June 20, 2019 – San Diego, CA. More heat this week for already troubled Gilead Sciences as news broke that the Government Accountability Office (GAO) is being asked to investigate the company for possible trademark infringement for its drug called Truvada. Gilead Sciences, based in Foster City California, is a $22 billion dollar biotechnology company that develops antiviral drugs used for treatment of HIV.
We have found the actual letter to Gene L. Dodaro, Comptroller General of the U.S. Government Accountability Office dated June 18, 2019 from Elijah Cummings, Chairman of the Committee on Oversight and Reform, and Debbie Stabenow, Ranking Member, Subcommittee on Health Care, Senate Committee on Finance.
What is the letter to the GAO about an HIV drug mean?
It’s easiest for us to simply re-print the contents of this letter, but the main concern seems to be that Gilead Sciences may have infringed on several patents held by the United States of America through the Centers for Disease Control and Prevention. We have proved a link the actual Senate PDF file if you’d like to read it, here is an excerpt:
“Numerous reports have suggested that Gilead Sciences may be infringing on several patents held by the United States of America through the Centers for Disease Control and Prevention, which are relevant to the use of Gilead’s drug Truvada for pre-exposure prophylaxis (PrEP). If true, this would mean that a private entity has generated billions of dollars in revenue over several years while infringing on government-owned intellectual property, and that the government either filed to detect the infringement or was aware but failed to prevent it.”
“We are requesting that you conduct a review of the steps that HHS takes to detect and prevent the infringement of intellectual property owned by the Unites States to ensure that any private enterprises that make use of government-owned intellectual property compensate the government.”
So did Gilead Sciences steal valuable government-owned intellectual property when it designed and promoted its drug Truvada? It’s our opinion that given all the other lawsuits and controversies they are facing, it’s highly possible.
What other problems is Gilead Sciences having with Truvada?
We’ve previously blogged about the problems with Gilead’s anti-competitive deals to increase profits back in May. That lawsuit tells of a highly unique scheme with these cocktail drugs, which are fixed dose combinations of various widely used drugs that have been used for years in treating HIV. Gilead is a major player in the HIV drug marketplace and makes a product called tenofovir disoproxil fumarate, (TDF). This is a HIV antiviral and antiviral drug. They face lawsuits on deceptive marketing practices.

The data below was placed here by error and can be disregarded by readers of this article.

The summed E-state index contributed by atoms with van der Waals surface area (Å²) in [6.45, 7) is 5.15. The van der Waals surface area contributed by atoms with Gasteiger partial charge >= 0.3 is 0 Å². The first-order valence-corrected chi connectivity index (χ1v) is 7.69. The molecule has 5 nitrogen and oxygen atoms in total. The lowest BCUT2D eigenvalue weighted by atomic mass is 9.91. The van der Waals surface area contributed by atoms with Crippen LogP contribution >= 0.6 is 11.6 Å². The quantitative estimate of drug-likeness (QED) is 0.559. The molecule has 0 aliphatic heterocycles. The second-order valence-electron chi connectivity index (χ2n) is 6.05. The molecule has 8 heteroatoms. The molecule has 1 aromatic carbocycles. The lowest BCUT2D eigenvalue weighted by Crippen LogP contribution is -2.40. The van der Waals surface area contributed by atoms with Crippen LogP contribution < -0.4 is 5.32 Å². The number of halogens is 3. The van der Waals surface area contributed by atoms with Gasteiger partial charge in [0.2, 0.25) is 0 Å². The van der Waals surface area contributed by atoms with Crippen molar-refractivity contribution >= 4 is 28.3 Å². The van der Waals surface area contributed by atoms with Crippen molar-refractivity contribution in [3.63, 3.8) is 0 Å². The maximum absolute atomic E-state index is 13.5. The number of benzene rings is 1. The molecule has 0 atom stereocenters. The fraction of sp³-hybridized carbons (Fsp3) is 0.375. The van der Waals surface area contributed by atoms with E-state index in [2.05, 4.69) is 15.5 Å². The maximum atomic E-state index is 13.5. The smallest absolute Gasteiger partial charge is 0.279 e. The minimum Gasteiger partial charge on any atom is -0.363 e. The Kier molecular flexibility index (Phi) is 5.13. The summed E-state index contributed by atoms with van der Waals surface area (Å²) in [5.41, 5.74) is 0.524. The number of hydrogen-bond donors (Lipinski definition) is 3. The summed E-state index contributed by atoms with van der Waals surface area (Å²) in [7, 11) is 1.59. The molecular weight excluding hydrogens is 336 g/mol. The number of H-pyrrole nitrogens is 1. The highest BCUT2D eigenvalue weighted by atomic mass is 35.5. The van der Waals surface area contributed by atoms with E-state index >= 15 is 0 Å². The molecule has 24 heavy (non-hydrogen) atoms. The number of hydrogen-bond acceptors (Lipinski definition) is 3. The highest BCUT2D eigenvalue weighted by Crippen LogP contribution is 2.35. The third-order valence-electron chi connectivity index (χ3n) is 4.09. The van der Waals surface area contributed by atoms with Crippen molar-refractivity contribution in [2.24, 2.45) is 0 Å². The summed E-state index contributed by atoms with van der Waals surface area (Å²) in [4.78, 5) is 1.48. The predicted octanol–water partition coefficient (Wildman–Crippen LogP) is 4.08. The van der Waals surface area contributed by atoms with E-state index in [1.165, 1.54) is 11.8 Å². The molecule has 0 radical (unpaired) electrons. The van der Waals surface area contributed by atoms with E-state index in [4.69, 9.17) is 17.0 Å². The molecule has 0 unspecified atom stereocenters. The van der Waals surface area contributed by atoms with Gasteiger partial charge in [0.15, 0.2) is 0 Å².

But this new lawsuit says Gilead allegedly reached deals with Bristol-Myers Squibb and the Janssen unit of Johnson & Johnson to use only its component, tenofovir, in any cocktail the companies might later market — even after the tenofovir patent expired. And Gilead returned the favor by agreeing not to market a competing cocktail after the Bristol-Myers and Janssen patents expired, the suit stated.
We also wrote in April about the lawsuits from 41 HIV patients suing the company for knowing and misleading the public on the safety of its HIV drug Truvada.
The bases of those lawsuit is that Gilead Sciences allegedly knew as early as 2001 that its TDF drug was highly toxic in the prescribed doses and that patients risked either permanent and or even fatal damage to both kidneys and bones.
Did the FDA take action on Gilead’s Truvada?
FDA Warned Gilead twice about its marketing practices.
“FDA twice issued warning letters to Gilead over its TDF marketing practices, stating that their sales representatives had violated the law by giving doctors and patients false and misleading information regarding TDF’s side effects. In the 2002 FDA Warning Letter, Gilead salespeople falsely stated that TDF had ‘no toxicities’ was ‘benign’ and was ‘extremely safe.’ A 2003 FDA Warning Letter took the uncommon step of requiring Gilead to retrain its sales representatives to provide accurate information regarding the significant side effects associated with TDF and comply with the Federal Food, Drug, and Cosmetic Act, 21 U.S.C. 352.”
We will continue to closely follow all the news about Gilead Sciences, and will provide new blog posts as needed.
If you are reading this blog post and have taken Gilead’s TDF drug and have been diagnosed with kidney failure, chronic kidney disease, bone mineral density loss leading to fractures and breaks, osteopenia, or osteoporosis we can help you in holding Gilead Sciences accountable for your injuries.
There may be substantial cash settlements from these TDF HIV drug lawsuits.
Consumer warning: If you are currently taking Viread, Atripla, Complera, or Stribild DO NOT STOP taking your medication, please ask your doctor first.